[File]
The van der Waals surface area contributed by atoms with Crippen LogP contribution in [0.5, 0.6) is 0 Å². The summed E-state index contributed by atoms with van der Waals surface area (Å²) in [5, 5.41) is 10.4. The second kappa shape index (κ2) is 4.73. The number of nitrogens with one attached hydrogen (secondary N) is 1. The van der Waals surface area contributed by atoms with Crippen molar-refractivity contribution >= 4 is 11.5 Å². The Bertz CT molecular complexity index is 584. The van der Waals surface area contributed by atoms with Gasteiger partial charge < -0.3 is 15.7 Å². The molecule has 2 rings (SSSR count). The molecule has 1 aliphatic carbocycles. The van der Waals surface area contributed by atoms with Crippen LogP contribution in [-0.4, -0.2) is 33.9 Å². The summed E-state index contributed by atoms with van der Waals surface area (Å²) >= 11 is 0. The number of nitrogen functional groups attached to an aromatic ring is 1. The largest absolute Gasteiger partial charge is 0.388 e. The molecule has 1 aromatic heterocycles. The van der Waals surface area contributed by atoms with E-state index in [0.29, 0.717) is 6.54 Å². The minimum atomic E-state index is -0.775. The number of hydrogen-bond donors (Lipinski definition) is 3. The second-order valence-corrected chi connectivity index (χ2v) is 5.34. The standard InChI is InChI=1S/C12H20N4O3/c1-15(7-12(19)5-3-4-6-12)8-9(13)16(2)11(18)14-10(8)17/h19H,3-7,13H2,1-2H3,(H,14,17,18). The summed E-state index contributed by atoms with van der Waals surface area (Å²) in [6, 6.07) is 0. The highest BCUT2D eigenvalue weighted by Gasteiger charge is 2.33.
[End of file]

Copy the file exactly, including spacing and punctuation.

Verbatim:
The van der Waals surface area contributed by atoms with Crippen LogP contribution in [0.5, 0.6) is 0 Å². The summed E-state index contributed by atoms with van der Waals surface area (Å²) in [5, 5.41) is 10.4. The second kappa shape index (κ2) is 4.73. The number of nitrogens with one attached hydrogen (secondary N) is 1. The van der Waals surface area contributed by atoms with Crippen molar-refractivity contribution >= 4 is 11.5 Å². The Bertz CT molecular complexity index is 584. The van der Waals surface area contributed by atoms with Gasteiger partial charge < -0.3 is 15.7 Å². The molecule has 2 rings (SSSR count). The molecule has 1 aliphatic carbocycles. The van der Waals surface area contributed by atoms with Crippen LogP contribution in [-0.4, -0.2) is 33.9 Å². The summed E-state index contributed by atoms with van der Waals surface area (Å²) >= 11 is 0. The number of nitrogen functional groups attached to an aromatic ring is 1. The largest absolute Gasteiger partial charge is 0.388 e. The molecule has 1 aromatic heterocycles. The van der Waals surface area contributed by atoms with E-state index in [0.29, 0.717) is 6.54 Å². The minimum atomic E-state index is -0.775. The number of hydrogen-bond donors (Lipinski definition) is 3. The second-order valence-corrected chi connectivity index (χ2v) is 5.34. The standard InChI is InChI=1S/C12H20N4O3/c1-15(7-12(19)5-3-4-6-12)8-9(13)16(2)11(18)14-10(8)17/h19H,3-7,13H2,1-2H3,(H,14,17,18). The summed E-state index contributed by atoms with van der Waals surface area (Å²) in [6, 6.07) is 0. The highest BCUT2D eigenvalue weighted by Gasteiger charge is 2.33.